To Recap:
Calculating the AMM function becomes very easy once you've tried it a few times.

k = x * y
 Calculate k by multiplying the total number of tokens within both sides of the pool together.
 Add the amount of tokens being pumped into one side.
 Divide k by the new number of tokens in the pool k/(y+dy).
 Subtract k/y by the old x value to determine how many tokens were taken from the pool and given to the buyer.
 Calculate the fee before or after the trade is done and don't include this number when solving for x/y.
The 'simplified' formula:
dx = x  k/(y+dy)
11,750.8813 = 10,000,000  (170,000,000,000,000 / 17,020,000)
Deceptively simple.
Like crypto itself, this process is extremely simple once we figure it out and extremely complicated before we realize what exactly is going on here. Many DEX protocols are coming up and more and more complex equations to do things like mitigate impermanent losses and the like, but I think the simplest way is the best way. There is no reason to mitigate losses when the reward for providing liquidity is so high in the first place.
But wait, there's more!
Because after 11,750.88 Hive gets extracted from the pool, well then we have to calculate the constant k all over again. Actually you don't have to if you don't charge a fee. k only changes when the number of LP tokens changes.
9988249.1186839012925969447708578 * 17,020,000 = 170T
The biggest changes in k happen when users add or subtract liquidity to the pool, and it changes ever so slightly if the exchange fee is given to the liquidity providers. The higher the constant, the more liquidity the pool has and the better off everyone will be in terms of slippage and impermeant losses. However, the higher the value of k the more competition there is in the pool and less yield will be allocated per LP token. More liquidity means less yield for everyone, but also less risk of IL and slippage. Double edged sword.
We also have to calculate the new value of Hive.
For example, how much HBD would we have to pump in to make Hive do an x4? Rather than a 1:1.7 ratio we'd need a 1:6.8 ratio. This is accomplished by doubling the amount of HBD in the pool (17M to 34M) while extracting half of the Hive (5M) for a new ratio of 5M Hive to 34M HBD and a new price of Hive at $6.80 (assuming HBD is still worth $1).
Aftermath... get it? After... math... kek.
So we did it! We pumped in 20k HBD on one side and we extracted about 11,751 Hive from the pool. However, this isn't quite the end of our little adventure. What if the AMM pool on Hive didn't have that much liquidity? What if there were only 1M Hive tokens and 1.7M HBD? In this case we would have only extracted 11,628 Hive instead of 11,751 due to less liquidity and higher slippage. Still, we see that AMM provides exponential liquidity and even in this case with x10 less LP provided we only lost a couple hundred bucks on the $20000 trade. Not too shabby.
It's also important to note that this LP pool would have exactly as much liquidity as Hive wanted it too. Meaning all that matters is how much inflation/yield we allocate to the pool. Allocating high inflation would ensure that liquidity would be quite high, while allocating low inflation would ensure that money wasn't being wasted and diluted for no reason. These are things that the network must figure out the best recipe for success. In my opinion high liquidity and high inflation is absolutely necessary going forward, but even a tiny bit of yield applied to the internal market would be a vast improvement when compared to archaic orderbooks.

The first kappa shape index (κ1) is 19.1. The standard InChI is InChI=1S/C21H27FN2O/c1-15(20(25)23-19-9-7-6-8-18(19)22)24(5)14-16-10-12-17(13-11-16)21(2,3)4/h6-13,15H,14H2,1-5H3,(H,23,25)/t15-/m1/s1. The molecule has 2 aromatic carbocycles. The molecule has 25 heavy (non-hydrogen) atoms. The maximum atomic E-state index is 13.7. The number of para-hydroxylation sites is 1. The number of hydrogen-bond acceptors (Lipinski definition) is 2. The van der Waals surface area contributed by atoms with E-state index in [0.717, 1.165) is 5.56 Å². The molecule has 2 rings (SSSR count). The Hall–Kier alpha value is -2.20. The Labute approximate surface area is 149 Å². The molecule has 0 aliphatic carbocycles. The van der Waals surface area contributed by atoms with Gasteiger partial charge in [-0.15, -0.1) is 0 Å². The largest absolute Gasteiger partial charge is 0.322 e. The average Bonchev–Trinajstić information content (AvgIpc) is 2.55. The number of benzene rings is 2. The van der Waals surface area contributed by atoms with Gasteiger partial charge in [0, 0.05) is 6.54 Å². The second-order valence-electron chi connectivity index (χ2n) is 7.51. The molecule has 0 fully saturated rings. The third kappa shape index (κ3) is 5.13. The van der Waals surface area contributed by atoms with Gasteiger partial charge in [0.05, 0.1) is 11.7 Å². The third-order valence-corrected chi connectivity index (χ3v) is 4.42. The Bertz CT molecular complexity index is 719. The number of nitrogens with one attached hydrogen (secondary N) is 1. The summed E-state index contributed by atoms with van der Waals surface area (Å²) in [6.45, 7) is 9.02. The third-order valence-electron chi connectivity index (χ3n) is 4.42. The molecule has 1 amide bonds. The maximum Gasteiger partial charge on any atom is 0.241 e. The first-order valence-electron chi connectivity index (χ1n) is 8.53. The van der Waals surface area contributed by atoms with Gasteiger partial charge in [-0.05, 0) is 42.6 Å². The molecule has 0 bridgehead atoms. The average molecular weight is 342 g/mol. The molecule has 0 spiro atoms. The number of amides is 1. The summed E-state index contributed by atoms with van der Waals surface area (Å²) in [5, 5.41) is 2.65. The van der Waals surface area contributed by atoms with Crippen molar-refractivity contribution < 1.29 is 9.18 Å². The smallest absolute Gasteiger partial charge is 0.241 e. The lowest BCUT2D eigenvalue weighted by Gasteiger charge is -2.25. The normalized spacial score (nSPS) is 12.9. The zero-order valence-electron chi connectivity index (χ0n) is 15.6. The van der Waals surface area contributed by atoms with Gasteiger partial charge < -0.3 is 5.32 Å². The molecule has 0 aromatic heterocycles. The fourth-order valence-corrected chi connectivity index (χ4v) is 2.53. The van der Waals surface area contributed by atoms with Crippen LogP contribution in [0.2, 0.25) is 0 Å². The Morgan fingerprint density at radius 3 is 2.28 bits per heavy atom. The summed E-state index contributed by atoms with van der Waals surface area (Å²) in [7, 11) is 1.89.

It is in this way that Hive will finally have an actual stable coin that works. HBD will never be able to hold its peg without this kind of exponential liquidity that AMM provides. All in good time I suppose, there are a lot of priorities when it comes to Hive, and we are progressing quite quickly on several fronts at once. HAF and RCpools are quite a strong focus at the moment. Still it's good to be mindful of this potential upgrade to the internal market because I believe it's something that could easily 10x the value of Hive upon successful implementation (especially depending on the depth of the liquidity incentivized by high yield).
Wait, 10x? How?
Well, imagine we are allocating massive yield to this AMM farm. This incentivizes users to power down and buy coins off exchanges to enter the pool. Not only that, for every Hive that enters the pool, it must be matched by an equal amount of HBD. Imagine we were providing so much yield to this AMM that we needed 100M HBD just to satisfy the demand to participate.
Where does that 100M HBD come from? It currently doesn't exist, and a massive amount of Hive would get burned to mint it. Once again, all these factors push up the price. On top of this fact less Hive would be powered up, which means there's less competition in the blogger reward pool. Transitioning the internal market to an AMM not only jacks up the price of Hive, but it also makes all upvotes on the blogging side of things bigger as well (in terms of Hive and even more in terms of USD). It does all these things AND it stabilizes the price of HBD. It's really the obvious play at this point.
The answer is simple: an AMM internal market would easily x10 the value of Hive given enough yield to incentivize it. Yeah, you heard me right: printing money creates value. Stop listening to deflationary maximalists. Those guys are delusional. Inflation that gets printed can EASILY generate more value than it dilutes, and AMM technology and infinite liquidity provision is a primary example of such developments. Hive could double its emission rate while x10ing the spot price. It's the best of both worlds really.
Conclusion
Well this post actually was a lot longer than I wanted it to be. I was hoping to just have a barebones tutorial about how the AMM function works. Better luck next time I suppose.
AMM is the future of crypto. There really is no other option. AMM is a technology that has been around for a very long time, but only just recently was crypto able to provide the necessary yield required for deep liquidity pools that allocate massive rewards to those willing to risk impermanent losses. I guess that's the advantage of being your own central bank: all of a sudden tools that made no sense become the superior option.
x*y=k. Don't let the fee complicate the issue.
Providing infinite liquid markets has never been easier.